• The spray booth was missing a make-up air system
  • Material safety data sheets for controlled products were not readily available to workers
  • Housekeeping practices were not adequate to control dust hazards
  • Mr. Kozuchowski failed to ensure that workers wore respirators

One of the orders, issued March 4, 2010, was a stop work order on the spray booth due to inadequate air flow. Mr. Kozuchowski admitted in court that he continued using the spray booth despite the stop work order.

Mr. Kozuchowski was found guilty of 15 counts of failing to comply with an order issued by an inspector. He was fined $3,000 for failing to comply with the stop work order and $1,000 for failing to comply with each of 14 additional orders.

The fines were imposed by Justice of the Peace Jacques Desjardins. In addition to the fines, the court imposed a 25-per-cent victim fine surcharge, as required by the Provincial Offences Act. The surcharge is credited to a special provincial government fund to assist victims of crime.

Oct 21st, 2011 Comments Off

Kingston, ON – SMG Canada Ulc., carrying on business in partnership with Arcturus SMG Canada, a company that manages public facilities, was fined $55,000 for a violation of the Occupational Health and Safety Act after a worker was injured.

On November 18, 2009, two of the company’s workers at K Rock Centre in Kingston were unpacking a crate containing sheets of tempered arena glass. The workers removed the front panels of the crate and looked at the glass inside. The glass looked like it was tipped away from them. One of the workers left the area while the other worker cut the straps securing the glass in the crate. The glass, which was not actually tipped backwards in the crate, fell onto the worker.
The worker sustained leg injuries.

A Ministry of Labour investigation found that the worker had never unpacked glass crated this way and the worker had not been advised that it was a safety hazard to unpack glass without assistance.

SMG Canada Ulc., carrying on business in partnership with Arcturus SMG Canada, pleaded guilty to failing to acquaint the worker with any hazard in the unpacking of the glass.

The fine was imposed by Justice of the Peace Lorraine Watson. In addition to the fine, the court imposed a 25-per-cent victim fine surcharge, as required by the Provincial Offences Act. The surcharge is credited to a special provincial government fund to assist victims of crime.

Oct 19th, 2011 Comments Off

Toronto, ON – 2021960 Ontario Inc., carrying on business as New Forest Paper Mills LP, was fined $125,000 for a violation of the Occupational Health and Safety Act after a worker was killed. A supervisor, Morteza Alemi, was fined $5,000 in relation to the same incident.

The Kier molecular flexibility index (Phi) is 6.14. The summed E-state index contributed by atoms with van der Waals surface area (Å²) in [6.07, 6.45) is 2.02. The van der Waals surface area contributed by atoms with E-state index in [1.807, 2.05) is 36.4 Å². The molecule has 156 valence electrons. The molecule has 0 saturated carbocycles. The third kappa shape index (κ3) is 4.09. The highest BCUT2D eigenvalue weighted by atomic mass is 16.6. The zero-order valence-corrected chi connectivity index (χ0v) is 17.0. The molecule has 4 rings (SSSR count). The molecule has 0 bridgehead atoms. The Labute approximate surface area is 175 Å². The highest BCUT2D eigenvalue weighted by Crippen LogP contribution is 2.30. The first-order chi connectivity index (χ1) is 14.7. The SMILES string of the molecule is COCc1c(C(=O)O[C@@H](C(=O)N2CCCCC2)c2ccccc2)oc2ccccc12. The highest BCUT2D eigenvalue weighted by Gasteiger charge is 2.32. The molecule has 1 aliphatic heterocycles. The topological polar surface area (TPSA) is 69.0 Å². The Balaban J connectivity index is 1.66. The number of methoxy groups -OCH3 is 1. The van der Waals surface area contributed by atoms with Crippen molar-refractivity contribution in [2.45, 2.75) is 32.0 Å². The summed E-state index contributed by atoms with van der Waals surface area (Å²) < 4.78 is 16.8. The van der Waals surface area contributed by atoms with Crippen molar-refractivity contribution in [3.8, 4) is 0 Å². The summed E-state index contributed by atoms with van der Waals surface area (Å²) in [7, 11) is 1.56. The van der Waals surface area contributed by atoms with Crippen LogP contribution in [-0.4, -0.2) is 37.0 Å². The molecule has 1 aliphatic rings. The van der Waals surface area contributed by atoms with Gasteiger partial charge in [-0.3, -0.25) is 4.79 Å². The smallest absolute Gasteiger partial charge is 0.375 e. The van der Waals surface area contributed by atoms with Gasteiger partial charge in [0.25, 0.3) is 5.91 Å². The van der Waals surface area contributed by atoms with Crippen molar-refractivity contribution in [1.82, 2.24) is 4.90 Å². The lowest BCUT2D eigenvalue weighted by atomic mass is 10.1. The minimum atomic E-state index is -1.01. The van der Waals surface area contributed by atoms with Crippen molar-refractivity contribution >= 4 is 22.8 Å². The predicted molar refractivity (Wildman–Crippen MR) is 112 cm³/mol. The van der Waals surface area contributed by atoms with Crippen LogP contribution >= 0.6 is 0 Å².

On July 12, 2010, a maintenance worker at the company’s Toronto facility was working on a sprinkler system from a ladder that was on a platform about five meters high. Mr. Alemi was holding the ladder. When a blast of water came through the sprinkler, the worker lost balance and fell to the concrete floor, suffering fatal injuries. 

A Ministry of Labour investigation found that the worker was not wearing a safety belt and harness.

2021960 Ontario Inc., carrying on business as New Forest Paper Mills LP, pleaded guilty to failing to ensure that the worker was wearing a fall arrest system. Mr. Alemi pleaded guilty to the same. 

The fines were imposed by Justice of the Peace Karin Dresher. In addition to the fines, the court imposed a 25-per-cent victim fine surcharge, as required by the Provincial Offences Act. The surcharge is credited to a special provincial government fund to assist victims of crime.

Oct 1st, 2011 Comments Off

September 30, 2011

Stefcon Construction Inc. Fined $50,000 After Worker Injured. 

Toronto, ON – Stefcon Construction Inc., a Concord masonry and bricklaying contractor, was fined $50,000 for a violation of the Occupational Health and Safety Act after a worker was injured. 

On June 1, 2010, the company was performing masonry work at a commercial construction project on Regent St. in Toronto. A worker was dismantling a scaffold when the worker tripped on debris that was left on the scaffold’s second level. The worker fell over three meters to the ground below and suffered a back injury. 

A Ministry of Labour investigation found that the worker was not wearing any fall protection at the time of the incident. 

Stefcon Construction Inc. pleaded guilty to failing to ensure that the worker was adequately protected by a form of fall protection while exposed to the falling hazard. 

The fine was imposed by Justice of the Peace D. Keith Currie. In addition to the fine, the court imposed a 25-per-cent victim fine surcharge, as required by the Provincial Offences Act. The surcharge is credited to a special provincial government fund to assist victims of crime.

Sep 10th, 2011 Comments Off

Personal Protective Equipment (PPE) reduces or prevents a worker’s exposure to occupational health and safety hazards. The equipment acts as a barrier to protect workers from blows to the body, loud noises, heat, chemicals, infections, and electrical and other hazards. PPE can refer to protective clothing, helmets, shoes, goggles, respirators and other safety gear worn or used by workers.